6

People don't just act in response to official orders. People react to the perception of danger, and by the time various official responses were announced, they were already taking measures to prevent the spread of COVID-19 (some more effective than others). For example, look at the mobility data for New York: By the time the lockdown started on March 22, ...


4

The virus has actually continued to spread during the lockdowns, just at a slower pace than if no lockdown had been imposed. See for example Washington state in the USA. The hope is that the lockdowns have reduced the spread of infections to linear or sub-linear rather than exponential growth. Linear or sub-linear growth provides an opportunity for other ...


3

The closest thing I have found to this is a tool called the COVID-19 Airborne Transmission Estimator. It is basically a spreadsheet on which you can tweak various parameters and get an estimate of the number of people infected at a given gathering. It was developed last summer by a professor at the University of Colorado; he is not a doctor but is a ...


3

The higher transmissibility of this VUI-202012/01 strain (if it is confirmed) is almost certainly due to mutations in the spike gene of the virus; see preliminary report from COG UK; another version of that with slightly more analysis confirms that one of the (17) mutations involved had been previously confirmed as causing higher transmissibility in a mouse ...


3

My interpretation of this advice is that it is creating a necessary loophole for, say, someone's physician to state that a patient should not wear a mask. Maybe it would include people on supplemental oxygen or with respiratory difficulties. Could also include people with injuries on the face. The point is that it is vague on purpose; it doesn't intend to ...


3

I would tend to think of coronavirus stability from a biophysics point of view. The virus is a small droplet of water inside a lipid membrane, with some proteins in the membrane and a bunch of proteins+RNA packed inside. It is very sensitive to Kampf 2020 (a) detergents - these dissolve the membrane and presumably cause the contents to spill out, (b) RNA ...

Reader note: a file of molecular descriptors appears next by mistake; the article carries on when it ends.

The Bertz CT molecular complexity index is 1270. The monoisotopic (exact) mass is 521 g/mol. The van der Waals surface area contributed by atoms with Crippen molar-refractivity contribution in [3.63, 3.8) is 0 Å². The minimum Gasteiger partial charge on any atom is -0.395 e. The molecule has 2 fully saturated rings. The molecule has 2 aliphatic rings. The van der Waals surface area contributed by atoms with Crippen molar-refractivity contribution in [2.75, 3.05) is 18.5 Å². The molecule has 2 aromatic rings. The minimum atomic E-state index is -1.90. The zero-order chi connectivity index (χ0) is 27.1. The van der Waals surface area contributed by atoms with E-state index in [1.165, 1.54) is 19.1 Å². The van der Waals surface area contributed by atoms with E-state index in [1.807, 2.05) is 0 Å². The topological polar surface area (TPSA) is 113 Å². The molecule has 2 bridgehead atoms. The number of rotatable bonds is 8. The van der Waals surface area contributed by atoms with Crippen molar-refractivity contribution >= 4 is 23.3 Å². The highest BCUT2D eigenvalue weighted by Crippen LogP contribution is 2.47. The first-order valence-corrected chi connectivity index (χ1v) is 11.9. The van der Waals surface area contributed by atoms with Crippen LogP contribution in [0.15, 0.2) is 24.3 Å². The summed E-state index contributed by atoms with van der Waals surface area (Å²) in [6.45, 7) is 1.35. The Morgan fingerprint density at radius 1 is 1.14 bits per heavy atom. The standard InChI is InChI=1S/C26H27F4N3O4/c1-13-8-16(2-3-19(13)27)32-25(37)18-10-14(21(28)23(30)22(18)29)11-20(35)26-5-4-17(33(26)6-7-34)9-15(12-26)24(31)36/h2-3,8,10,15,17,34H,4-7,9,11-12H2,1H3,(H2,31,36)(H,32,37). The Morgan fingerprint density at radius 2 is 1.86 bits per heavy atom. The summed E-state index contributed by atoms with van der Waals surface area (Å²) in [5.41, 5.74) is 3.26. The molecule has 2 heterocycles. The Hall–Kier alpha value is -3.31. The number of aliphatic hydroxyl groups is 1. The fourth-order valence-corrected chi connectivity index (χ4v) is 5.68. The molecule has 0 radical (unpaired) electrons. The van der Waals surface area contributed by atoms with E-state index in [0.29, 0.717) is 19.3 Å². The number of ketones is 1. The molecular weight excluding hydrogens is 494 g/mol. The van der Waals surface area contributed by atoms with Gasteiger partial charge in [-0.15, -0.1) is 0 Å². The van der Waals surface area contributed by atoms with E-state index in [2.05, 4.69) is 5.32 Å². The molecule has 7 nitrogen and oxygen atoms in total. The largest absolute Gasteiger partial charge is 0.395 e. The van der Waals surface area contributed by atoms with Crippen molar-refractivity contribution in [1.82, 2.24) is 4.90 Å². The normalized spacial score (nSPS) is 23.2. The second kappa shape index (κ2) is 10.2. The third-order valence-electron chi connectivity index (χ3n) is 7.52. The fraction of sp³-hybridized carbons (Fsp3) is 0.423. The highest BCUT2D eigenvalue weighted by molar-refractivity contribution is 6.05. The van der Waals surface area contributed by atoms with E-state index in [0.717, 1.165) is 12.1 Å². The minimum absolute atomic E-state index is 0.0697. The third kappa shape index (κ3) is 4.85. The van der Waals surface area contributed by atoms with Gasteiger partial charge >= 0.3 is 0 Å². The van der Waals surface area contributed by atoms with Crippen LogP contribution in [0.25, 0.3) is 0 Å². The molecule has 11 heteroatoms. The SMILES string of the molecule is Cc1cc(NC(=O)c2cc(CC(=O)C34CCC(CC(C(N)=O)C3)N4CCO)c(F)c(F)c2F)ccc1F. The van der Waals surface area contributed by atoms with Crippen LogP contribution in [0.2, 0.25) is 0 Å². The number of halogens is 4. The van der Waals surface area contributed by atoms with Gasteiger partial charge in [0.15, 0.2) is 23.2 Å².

2

To partly answer my own question, after trying quite a few different potential keywords for these shields, I did find one 2014 paper Efficacy of face shields against cough aerosol droplets from a cough simulator Health care workers are exposed to potentially infectious airborne particles while providing routine care to coughing patients. However, much is ...


2

Outbreaks and pseudo-outbreaks related to contaminated germicides have most commonly been reported with contaminated antiseptics. Outbreaks from contaminated high-level disinfectants have rarely, if ever, been reported. Outbreaks from contaminated intermediate- and low-level disinfectants have occasionally been reported. All outbreaks associated with ...


2

Well, since you already have a well-written answer, I just wanted to add this as another possible cause: Research done by the National Institute of Child Health and Human Development (NICHD) in 2008 found that the influenza virus has a butter-like coating. The coating melts when it enters the respiratory tract. In the winter, the coating becomes a hardened ...


2

Summary: #1 seems possible with Covid given the preliminary data reported from one of the Covid vaccine trials, which reported lower efficacy on asymptomatic transmission. It's also been observed with flu vaccines, although the picture there is a lot more complicated by a longer history of, multiple vaccinations/infections, faster strain evolution (compared ...


1

After being educated on the issue by a virologist (Georges Natsoulis), I understand the question needs answers at two completely different levels. First, our very own human genome has been in good part developed in conjunction with the input of left over viruses. Thus, without the input from viruses we would not be who we are. Second, viruses within our ...


1

The transmission onset of an individual is the time when the individual first contaminated someone else, as defined in the paper you mentioned, section Procedures, first paragraph, P_j definition:


1

Yes, there are. This study for France says there is a 1.5% chance of a second wave. This article discusses three different papers modelling successive waves of covid (not only two). As usual, conclusions depend on modelling assumptions and different scenarios. For instance, this article states the outcome depends on how R and other factors (whether the virus ...


1

The CDC advice is pretty clear as to staying inside your own group Do: Stay 6 feet away from others (“social distancing”) and take other steps to prevent COVID-19 If a park, beach, or recreational facility is open for public use, visiting is okay as long as you practice social distancing and everyday steps such as washing hands often and covering coughs and ...


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